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Contrib Microbiol. 2009;16:65-87. doi: 10.1159/000219373. Epub 2009 Jun 2.

Bacterial PEP-dependent carbohydrate: phosphotransferase systems couple sensing and global control mechanisms.

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  • 1Max-Planck-Institut fur Dynamik komplexer technischer Systeme, Magdeburg, Germany. Lengeler@Biologie.Uni-Osnabrueck.de

Abstract

The PEP-dependent carbohydrate:phosphotransferase systems (PTSs) of enteric bacteria constitute a complex sensory system which involves as its central element a PEP-dependent His-protein kinase (Enzyme I). As a unit, the PTS comprises up to 20 different transporters per cell which correspond to its chemoreceptors for PTS carbohydrates, and several targeting subunits, which include in the low [G+C] Gram-positive bacteria an ancillary Ser/Thr-protein kinase. The PTS senses the presence of carbohydrates, in particular glucose, in the medium and the energy state of the cell, in the form of either the intracellular PEP-to-pyruvate ratio or the D-fructose-bisphosphate levels. This information is subsequently communicated to cellular targets, in particular those involved in the chemotactic response of the cell towards PTS carbohydrates, and in sensing glucose in the medium, using cAMP and several targeting subunits as intermediates. Peptide targeting subunits ensure the fast, transient, and yet accurate communication of the PTS with its more than hundred different targets, avoiding at the same time unwanted cross-talk. Many elements of this sensory system are simultaneously elements of specific and global regulatory networks. Thus, the PTS controls, besides the immediate (in the ms to s range) chemotactic responses, the activity of the various carbohydrate transporters and enzymes involved in carbon and energy metabolism through inducer exclusion, and in a delayed response (in the min to h range) the synthesis of these transporters and catabolic enzymes through catabolite repression. Indirect consequences of this program are phenomena related to cell surface rearrangements, which include flagella synthesis, as well as memory, adaptation, and learning effects. The analogy between the PTS and other prokaryotic systems, and more complex sensory systems from eukaryotic organisms which share elements with regulatory systems is obvious.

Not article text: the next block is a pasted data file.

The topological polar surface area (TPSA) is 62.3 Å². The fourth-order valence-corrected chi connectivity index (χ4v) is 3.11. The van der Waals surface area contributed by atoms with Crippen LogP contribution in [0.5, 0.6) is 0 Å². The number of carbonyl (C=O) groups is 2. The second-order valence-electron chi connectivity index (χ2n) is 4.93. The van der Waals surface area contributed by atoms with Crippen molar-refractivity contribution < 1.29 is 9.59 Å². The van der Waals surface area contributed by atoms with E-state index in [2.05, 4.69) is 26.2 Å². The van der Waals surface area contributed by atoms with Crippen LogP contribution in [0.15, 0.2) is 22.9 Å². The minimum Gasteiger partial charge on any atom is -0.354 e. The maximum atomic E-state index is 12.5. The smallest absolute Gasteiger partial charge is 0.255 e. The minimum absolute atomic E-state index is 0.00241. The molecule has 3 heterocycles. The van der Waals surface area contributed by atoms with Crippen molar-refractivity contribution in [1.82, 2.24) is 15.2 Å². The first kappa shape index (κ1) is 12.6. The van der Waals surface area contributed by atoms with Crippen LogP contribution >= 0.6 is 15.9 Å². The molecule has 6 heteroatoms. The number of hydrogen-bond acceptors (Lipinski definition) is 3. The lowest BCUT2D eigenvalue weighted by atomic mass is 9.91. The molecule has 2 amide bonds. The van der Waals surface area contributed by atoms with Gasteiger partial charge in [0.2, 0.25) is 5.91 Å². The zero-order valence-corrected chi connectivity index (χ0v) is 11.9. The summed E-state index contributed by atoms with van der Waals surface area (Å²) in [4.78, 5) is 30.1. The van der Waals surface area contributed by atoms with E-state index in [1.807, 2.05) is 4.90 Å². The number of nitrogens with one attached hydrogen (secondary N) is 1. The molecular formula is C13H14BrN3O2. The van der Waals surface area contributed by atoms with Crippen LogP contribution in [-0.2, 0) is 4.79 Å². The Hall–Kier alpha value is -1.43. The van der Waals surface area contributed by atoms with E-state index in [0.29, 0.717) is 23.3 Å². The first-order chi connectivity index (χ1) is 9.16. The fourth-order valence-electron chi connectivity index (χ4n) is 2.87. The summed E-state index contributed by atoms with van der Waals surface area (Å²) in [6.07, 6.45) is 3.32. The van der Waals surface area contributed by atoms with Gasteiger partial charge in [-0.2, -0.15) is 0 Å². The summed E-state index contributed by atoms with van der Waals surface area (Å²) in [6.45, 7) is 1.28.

Copyright (c) 2009 S. Karger AG, Basel.

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